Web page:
Homeopathy: Healing Inherited Trauma


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How much do you know about your parents and grandparents, and their life experiences? If you visit a homeopath, you will be asked to find out. Because what the field of epigenetics is just discovering, has long been known by homeopaths: that the experiences of our forebears can affect our physical and mental health, generations later. Epigenetics is the science of the way experiences (specifically infectious diseases, environmental chemical exposures, diet, and stresses) can cause genes to be switched on or off in us, and in our descendants. The genes themselves are not changed, just whether they are active or not. One example, is a behavioural epigenetic study, which found that mice made to associate a certain smell with pain, passed that association down to their grandchildren, who themselves had not had the original, trigger experience. This of course leads to all sorts of implications for human behaviour and experience. Recent studies with  the descendants of Holocaust survivors found that have they different stress hormone profiles than their peers. This hormone profile seems to predispose them to anxiety disorders. The good news though, in terms of healing inherited trauma, is that the switching can be reversed, among other things, by diet and homeopathy.


Homeopathy & Epigenetics

In 1828, in his search for the fundamental cause of chronic disease, Hahnemann, the founder of Homeopathy, concluded that inherited tendency (aka ‘miasm’ in homeopathic speak), is what dictates how readily we succumb to certain infections, and psychological stresses. Only by treating the underlying tendency, he suggested, could a person return to full health. Twelve years of research later, he had discovered three types of inheritable tendencies underlying chronic disease – Psoric, Gonorrheic and Syphilitic. These days most homeopaths work with five, having added Tuberculinic and Carcinogenic. And the Sankaran school of homeopathy works with ten.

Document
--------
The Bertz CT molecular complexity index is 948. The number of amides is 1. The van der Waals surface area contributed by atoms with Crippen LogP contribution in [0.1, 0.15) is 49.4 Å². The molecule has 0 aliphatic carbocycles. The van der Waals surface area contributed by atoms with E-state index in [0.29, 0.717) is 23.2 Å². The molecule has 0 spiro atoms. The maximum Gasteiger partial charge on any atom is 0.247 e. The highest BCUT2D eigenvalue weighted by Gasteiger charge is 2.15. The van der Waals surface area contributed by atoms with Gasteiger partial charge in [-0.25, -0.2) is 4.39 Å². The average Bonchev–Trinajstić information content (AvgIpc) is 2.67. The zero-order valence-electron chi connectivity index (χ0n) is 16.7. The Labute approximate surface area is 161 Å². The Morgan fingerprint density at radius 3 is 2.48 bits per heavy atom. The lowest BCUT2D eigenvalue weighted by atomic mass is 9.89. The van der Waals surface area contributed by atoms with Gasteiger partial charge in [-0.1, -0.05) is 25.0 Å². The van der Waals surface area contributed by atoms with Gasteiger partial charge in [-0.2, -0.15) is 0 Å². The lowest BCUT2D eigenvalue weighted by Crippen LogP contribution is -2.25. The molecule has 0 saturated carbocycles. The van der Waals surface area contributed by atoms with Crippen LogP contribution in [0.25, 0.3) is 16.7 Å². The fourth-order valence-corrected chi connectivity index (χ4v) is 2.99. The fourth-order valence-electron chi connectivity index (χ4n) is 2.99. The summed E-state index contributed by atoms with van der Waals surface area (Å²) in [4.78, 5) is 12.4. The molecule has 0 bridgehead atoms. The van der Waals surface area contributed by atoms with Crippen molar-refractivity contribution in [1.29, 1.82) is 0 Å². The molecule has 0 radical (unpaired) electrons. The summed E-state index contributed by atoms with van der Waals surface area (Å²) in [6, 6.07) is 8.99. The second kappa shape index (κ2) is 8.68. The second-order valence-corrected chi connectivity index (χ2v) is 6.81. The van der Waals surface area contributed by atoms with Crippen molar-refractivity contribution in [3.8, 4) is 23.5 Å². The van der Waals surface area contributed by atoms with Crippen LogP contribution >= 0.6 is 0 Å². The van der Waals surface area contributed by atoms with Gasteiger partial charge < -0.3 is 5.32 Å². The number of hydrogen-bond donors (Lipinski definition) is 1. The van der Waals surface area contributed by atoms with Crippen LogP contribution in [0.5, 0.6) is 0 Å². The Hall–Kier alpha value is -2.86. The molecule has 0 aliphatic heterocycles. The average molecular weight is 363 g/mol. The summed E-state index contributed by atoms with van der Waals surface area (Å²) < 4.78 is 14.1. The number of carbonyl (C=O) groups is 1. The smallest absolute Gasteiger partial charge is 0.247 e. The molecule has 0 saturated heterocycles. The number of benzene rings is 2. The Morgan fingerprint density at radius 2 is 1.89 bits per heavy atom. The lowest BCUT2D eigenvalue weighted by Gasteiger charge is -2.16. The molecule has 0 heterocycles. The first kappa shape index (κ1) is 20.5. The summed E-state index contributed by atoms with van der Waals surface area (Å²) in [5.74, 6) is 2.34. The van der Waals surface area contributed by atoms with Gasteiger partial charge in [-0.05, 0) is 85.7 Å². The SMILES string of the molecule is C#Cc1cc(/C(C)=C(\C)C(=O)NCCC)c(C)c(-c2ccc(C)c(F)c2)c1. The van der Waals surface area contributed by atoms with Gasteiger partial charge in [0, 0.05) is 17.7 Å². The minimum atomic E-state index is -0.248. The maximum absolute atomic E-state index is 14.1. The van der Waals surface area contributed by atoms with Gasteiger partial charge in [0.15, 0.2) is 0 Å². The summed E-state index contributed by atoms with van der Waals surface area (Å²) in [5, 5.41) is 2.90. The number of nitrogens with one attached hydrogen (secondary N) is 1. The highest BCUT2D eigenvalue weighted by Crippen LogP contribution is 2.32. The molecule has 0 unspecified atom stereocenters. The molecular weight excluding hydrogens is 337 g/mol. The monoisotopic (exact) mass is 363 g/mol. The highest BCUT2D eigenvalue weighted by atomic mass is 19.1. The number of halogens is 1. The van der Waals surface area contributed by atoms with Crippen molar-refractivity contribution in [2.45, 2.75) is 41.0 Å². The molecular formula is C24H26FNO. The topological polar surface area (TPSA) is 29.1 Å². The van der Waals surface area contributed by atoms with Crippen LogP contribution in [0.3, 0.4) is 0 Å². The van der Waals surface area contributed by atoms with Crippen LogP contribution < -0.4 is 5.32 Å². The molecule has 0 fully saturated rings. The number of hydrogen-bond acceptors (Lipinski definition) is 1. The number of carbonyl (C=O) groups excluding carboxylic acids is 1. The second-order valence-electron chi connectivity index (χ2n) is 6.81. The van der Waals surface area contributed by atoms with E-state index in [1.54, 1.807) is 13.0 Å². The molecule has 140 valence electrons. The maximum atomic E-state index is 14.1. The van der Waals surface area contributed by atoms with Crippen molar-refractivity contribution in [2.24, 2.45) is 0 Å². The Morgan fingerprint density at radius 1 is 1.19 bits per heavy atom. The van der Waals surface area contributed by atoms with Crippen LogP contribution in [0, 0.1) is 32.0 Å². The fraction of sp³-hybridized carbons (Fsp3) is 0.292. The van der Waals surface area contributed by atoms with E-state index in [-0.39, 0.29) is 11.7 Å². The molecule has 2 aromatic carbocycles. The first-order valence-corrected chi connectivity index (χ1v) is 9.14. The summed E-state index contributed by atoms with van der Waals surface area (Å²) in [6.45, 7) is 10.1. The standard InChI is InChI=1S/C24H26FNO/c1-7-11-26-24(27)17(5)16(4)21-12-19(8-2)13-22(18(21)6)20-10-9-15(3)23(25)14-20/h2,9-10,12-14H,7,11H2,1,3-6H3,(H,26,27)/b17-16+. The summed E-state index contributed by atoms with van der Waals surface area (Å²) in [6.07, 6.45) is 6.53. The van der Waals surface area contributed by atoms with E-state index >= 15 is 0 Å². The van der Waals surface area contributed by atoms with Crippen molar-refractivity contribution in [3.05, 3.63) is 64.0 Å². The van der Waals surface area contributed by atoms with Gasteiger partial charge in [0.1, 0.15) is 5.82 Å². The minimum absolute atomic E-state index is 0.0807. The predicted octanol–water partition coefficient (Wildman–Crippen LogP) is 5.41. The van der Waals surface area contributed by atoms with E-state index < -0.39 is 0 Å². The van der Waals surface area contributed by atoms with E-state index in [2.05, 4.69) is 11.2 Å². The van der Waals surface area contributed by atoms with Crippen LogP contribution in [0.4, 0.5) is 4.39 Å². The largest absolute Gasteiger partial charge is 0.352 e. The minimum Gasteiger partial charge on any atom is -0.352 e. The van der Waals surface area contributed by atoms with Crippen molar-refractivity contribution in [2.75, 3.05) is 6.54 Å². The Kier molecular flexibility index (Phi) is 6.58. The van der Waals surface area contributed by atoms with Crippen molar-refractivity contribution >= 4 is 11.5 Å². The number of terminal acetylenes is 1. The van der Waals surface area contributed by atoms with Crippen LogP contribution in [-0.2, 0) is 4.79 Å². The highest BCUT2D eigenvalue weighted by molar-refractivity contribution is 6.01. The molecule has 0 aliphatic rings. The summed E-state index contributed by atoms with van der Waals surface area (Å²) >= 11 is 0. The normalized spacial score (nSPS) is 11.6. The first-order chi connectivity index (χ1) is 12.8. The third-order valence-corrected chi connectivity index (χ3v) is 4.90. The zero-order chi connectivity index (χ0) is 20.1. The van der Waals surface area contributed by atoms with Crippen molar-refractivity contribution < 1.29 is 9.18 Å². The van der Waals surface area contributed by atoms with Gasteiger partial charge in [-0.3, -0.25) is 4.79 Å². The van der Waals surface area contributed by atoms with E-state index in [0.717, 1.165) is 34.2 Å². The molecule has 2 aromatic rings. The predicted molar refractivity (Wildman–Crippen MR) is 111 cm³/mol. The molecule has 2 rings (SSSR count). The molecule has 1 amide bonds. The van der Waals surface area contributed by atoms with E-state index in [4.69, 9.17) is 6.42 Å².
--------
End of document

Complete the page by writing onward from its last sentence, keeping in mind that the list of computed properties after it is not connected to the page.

Hahnemann’s original theory, now supported almost 200 years later by epigenetic research, was that an inherited tendency is triggered by an ancestor (parent, grandparent or beyond) having contracted a certain infectious disease: In the case of the Psoric tendency, an infectious skin disease; and in the cases of Gonorrheic, Syphilitic and Tubercular, the diseases of the same name. The Carcinogenic tendency is slightly different. It usually results from the accumulation of the other four tendencies, and is then triggered by certain types of life experience, which I shall come on to later.